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Older home nursing patients' perception of social provisions and received care
University of Agder, Faculty of Health and Sport.
University of Agder, Faculty of Health and Sport.
University of Oslo, Faculty of Medicine, Institute of Nursing and Health Science.
University West, Department of Nursing, Health and Culture, Division of Advanced Nursing.ORCID iD: 0000-0003-3158-9981
2010 (English)In: Scandinavian Journal of Caring Sciences, Vol. 24, no 3, p. 523-532Article in journal (Refereed) Published
Abstract [en]

Social loneliness and isolation may be some of the consequences that older people experience regarding age-related changes and losses, and nurses should be engaged in identifying social networks and social needs in this group. The aims of this study were to describe perceived social provisions in a group of older home-dwelling care-dependent patients, and to explore the relationship between perceived social provisions, physical functioning, mental state and reception of formal and informal care. The sample consisted of 242 persons aged 75+ years from seven municipalities in southern Norway, all receiving home nursing. Data were collected by means of structured interviews. Social support was assessed using the revised Social Provisions Scale. Physical functioning was assessed using the Barthel Index, and mental state using questions about loneliness, depressive symptoms and anxiety. Types and frequencies of social network contacts and formal and informal care were registered. Descriptive statistics, Mann-Whitney U-tests, Cronbach's alpha coefficient and stepwise multiple regression were used in the analyses. In general, the level of perceived social provisions and togetherness in the study group was high, especially among women and the married. Decreased physical functioning and declined mental state were related to lower level of social provisions. The majority of the individuals had frequently contacts with several types of social networks, like friends, neighbours and religious communities, in addition to close family. Contact with these informal networks was found to be close related to perceived social support and togetherness. Reduced social provisions was related to increased amount of home nursing, which could indicate that demand for home care may work as a strategy to gain social contact. In this sense, dependence in daily life functioning could possibly contribute to social contact rather than reduce it. © 2010 The Authors. Journal compilation © 2010 Nordic College of Caring Science.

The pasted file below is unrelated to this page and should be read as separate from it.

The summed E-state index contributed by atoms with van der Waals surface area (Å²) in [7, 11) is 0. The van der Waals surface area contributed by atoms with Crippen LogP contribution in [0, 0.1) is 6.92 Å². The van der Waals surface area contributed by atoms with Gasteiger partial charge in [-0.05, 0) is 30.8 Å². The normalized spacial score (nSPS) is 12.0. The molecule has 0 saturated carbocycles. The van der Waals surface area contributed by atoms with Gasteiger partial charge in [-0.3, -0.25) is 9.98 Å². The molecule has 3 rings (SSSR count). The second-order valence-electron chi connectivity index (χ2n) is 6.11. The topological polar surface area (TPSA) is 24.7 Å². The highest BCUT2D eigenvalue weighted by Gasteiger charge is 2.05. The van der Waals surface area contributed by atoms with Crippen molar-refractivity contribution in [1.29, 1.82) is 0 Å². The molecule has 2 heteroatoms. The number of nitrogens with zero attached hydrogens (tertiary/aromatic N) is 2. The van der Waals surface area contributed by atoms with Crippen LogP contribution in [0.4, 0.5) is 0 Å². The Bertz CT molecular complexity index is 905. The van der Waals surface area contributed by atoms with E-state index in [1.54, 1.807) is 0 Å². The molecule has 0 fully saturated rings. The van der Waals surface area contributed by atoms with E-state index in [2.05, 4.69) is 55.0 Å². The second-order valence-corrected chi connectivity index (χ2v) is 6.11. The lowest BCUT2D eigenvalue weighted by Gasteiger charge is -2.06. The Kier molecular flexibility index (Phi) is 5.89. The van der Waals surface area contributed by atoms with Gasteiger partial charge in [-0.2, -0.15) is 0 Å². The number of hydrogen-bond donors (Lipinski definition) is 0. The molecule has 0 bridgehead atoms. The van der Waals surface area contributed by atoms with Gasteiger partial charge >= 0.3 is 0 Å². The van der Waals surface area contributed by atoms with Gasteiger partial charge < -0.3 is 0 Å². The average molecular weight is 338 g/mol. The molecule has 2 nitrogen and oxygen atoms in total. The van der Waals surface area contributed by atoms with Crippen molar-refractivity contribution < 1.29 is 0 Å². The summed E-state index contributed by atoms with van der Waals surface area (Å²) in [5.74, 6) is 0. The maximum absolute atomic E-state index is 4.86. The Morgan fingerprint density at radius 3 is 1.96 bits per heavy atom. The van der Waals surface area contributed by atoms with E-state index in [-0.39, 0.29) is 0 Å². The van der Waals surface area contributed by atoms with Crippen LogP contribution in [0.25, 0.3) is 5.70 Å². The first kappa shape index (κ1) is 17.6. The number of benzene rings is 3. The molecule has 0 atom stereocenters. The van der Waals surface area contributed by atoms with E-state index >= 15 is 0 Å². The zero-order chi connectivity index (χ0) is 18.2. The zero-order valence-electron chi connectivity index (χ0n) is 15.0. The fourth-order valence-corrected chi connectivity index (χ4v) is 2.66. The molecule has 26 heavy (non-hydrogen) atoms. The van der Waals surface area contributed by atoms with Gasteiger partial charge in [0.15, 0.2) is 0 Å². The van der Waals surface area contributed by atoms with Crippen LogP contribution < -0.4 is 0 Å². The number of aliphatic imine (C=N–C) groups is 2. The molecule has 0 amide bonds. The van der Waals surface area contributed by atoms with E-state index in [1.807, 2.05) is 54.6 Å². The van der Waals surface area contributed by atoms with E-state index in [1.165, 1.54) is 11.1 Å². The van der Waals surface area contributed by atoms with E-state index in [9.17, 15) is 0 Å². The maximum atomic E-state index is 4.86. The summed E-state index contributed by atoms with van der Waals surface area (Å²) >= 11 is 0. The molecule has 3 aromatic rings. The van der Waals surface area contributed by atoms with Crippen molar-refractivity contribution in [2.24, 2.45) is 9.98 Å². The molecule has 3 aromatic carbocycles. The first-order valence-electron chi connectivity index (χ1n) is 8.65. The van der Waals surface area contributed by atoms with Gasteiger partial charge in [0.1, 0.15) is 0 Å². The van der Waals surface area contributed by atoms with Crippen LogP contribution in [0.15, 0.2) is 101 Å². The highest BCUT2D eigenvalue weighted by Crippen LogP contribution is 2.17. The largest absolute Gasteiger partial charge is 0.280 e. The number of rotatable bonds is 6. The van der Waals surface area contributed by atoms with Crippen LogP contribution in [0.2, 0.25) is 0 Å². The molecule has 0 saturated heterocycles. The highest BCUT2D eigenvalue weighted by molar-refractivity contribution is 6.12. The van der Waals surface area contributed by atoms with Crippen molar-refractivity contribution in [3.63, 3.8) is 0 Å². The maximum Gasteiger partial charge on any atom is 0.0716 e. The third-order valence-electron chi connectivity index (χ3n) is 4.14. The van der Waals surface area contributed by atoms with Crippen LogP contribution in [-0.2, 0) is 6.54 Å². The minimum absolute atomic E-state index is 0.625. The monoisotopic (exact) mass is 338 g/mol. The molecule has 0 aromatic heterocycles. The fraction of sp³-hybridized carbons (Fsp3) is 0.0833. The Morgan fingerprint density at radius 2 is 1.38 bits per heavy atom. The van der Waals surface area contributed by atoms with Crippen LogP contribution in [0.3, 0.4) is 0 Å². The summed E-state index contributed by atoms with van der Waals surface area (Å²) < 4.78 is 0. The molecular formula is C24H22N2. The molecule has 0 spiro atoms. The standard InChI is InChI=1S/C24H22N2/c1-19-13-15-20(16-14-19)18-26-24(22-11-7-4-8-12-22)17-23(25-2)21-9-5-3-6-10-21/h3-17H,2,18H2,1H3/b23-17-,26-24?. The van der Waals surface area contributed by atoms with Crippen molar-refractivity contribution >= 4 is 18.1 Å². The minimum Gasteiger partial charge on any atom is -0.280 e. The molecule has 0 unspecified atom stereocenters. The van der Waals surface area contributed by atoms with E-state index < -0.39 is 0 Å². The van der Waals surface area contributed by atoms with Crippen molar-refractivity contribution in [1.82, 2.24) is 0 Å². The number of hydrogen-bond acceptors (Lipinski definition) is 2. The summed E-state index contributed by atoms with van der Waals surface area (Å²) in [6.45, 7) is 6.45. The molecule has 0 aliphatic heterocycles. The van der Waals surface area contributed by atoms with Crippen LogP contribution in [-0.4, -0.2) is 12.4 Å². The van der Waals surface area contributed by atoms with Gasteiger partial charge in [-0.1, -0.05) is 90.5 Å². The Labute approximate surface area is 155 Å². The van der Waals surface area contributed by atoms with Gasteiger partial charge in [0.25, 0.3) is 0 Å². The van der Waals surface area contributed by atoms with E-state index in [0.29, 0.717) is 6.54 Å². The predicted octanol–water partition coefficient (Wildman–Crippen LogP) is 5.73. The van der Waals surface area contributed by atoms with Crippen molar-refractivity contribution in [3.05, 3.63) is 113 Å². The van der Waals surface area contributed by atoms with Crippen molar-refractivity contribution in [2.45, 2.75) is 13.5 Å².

Place, publisher, year, edition, pages
2010. Vol. 24, no 3, p. 523-532
Keywords [en]
Community care, Elder care, Psychosocial nursing, Quantitative approaches, Recipients of care, Research in practice, Support
National Category
Nursing
Research subject
NURSING AND PUBLIC HEALTH SCIENCE, Nursing science
Identifiers
URN: urn:nbn:se:hv:diva-2642DOI: 10.1111/j.1471-6712.2009.00744.xISBN: 02839318 (ISSN) OAI: oai:DiVA.org:hv-2642DiVA, id: diva2:347879
Available from: 2010-09-03 Created: 2010-09-03 Last updated: 2014-05-08Bibliographically approved

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Söderhamn, Olle

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